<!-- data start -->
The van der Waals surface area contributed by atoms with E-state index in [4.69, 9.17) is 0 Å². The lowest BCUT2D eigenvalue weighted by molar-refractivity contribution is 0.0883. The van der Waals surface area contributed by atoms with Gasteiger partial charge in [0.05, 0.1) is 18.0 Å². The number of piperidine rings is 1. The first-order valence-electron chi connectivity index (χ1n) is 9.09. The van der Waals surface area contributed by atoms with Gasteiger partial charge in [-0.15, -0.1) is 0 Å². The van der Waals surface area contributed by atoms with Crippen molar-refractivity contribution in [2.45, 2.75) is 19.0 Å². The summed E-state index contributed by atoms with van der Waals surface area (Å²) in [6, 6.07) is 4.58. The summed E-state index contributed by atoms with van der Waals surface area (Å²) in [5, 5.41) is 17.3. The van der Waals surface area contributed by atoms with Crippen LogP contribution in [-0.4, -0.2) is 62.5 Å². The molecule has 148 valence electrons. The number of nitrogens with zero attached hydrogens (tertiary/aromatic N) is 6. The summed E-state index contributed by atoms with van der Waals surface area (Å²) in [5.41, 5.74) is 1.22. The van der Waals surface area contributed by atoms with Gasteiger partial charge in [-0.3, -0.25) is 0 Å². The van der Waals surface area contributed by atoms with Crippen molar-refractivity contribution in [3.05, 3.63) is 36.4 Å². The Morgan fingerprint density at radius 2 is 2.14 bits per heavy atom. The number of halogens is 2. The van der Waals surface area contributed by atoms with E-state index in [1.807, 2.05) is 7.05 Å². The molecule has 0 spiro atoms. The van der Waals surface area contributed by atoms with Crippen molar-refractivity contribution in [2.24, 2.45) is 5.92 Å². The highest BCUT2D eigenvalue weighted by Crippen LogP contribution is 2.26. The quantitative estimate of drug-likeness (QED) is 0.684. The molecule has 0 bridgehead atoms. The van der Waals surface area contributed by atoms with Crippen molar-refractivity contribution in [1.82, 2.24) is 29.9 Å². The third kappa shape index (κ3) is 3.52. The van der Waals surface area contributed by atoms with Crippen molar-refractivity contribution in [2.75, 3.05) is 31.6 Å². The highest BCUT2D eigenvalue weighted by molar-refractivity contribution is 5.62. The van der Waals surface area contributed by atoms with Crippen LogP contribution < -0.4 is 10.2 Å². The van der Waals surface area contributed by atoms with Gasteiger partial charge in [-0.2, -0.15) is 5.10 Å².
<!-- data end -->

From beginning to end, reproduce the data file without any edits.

The van der Waals surface area contributed by atoms with E-state index in [4.69, 9.17) is 0 Å². The lowest BCUT2D eigenvalue weighted by molar-refractivity contribution is 0.0883. The van der Waals surface area contributed by atoms with Gasteiger partial charge in [0.05, 0.1) is 18.0 Å². The number of piperidine rings is 1. The first-order valence-electron chi connectivity index (χ1n) is 9.09. The van der Waals surface area contributed by atoms with Gasteiger partial charge in [-0.15, -0.1) is 0 Å². The van der Waals surface area contributed by atoms with Crippen molar-refractivity contribution in [2.45, 2.75) is 19.0 Å². The summed E-state index contributed by atoms with van der Waals surface area (Å²) in [6, 6.07) is 4.58. The summed E-state index contributed by atoms with van der Waals surface area (Å²) in [5, 5.41) is 17.3. The van der Waals surface area contributed by atoms with Crippen LogP contribution in [-0.4, -0.2) is 62.5 Å². The molecule has 148 valence electrons. The number of nitrogens with zero attached hydrogens (tertiary/aromatic N) is 6. The summed E-state index contributed by atoms with van der Waals surface area (Å²) in [5.41, 5.74) is 1.22. The van der Waals surface area contributed by atoms with Gasteiger partial charge in [-0.3, -0.25) is 0 Å². The van der Waals surface area contributed by atoms with Crippen molar-refractivity contribution in [3.05, 3.63) is 36.4 Å². The Morgan fingerprint density at radius 2 is 2.14 bits per heavy atom. The number of halogens is 2. The van der Waals surface area contributed by atoms with E-state index in [1.807, 2.05) is 7.05 Å². The molecule has 0 spiro atoms. The van der Waals surface area contributed by atoms with Crippen molar-refractivity contribution in [2.24, 2.45) is 5.92 Å². The highest BCUT2D eigenvalue weighted by Crippen LogP contribution is 2.26. The quantitative estimate of drug-likeness (QED) is 0.684. The molecule has 0 bridgehead atoms. The van der Waals surface area contributed by atoms with Crippen molar-refractivity contribution in [1.82, 2.24) is 29.9 Å². The third kappa shape index (κ3) is 3.52. The van der Waals surface area contributed by atoms with Crippen molar-refractivity contribution in [2.75, 3.05) is 31.6 Å². The highest BCUT2D eigenvalue weighted by molar-refractivity contribution is 5.62. The van der Waals surface area contributed by atoms with Crippen LogP contribution < -0.4 is 10.2 Å². The van der Waals surface area contributed by atoms with Gasteiger partial charge in [-0.2, -0.15) is 5.10 Å².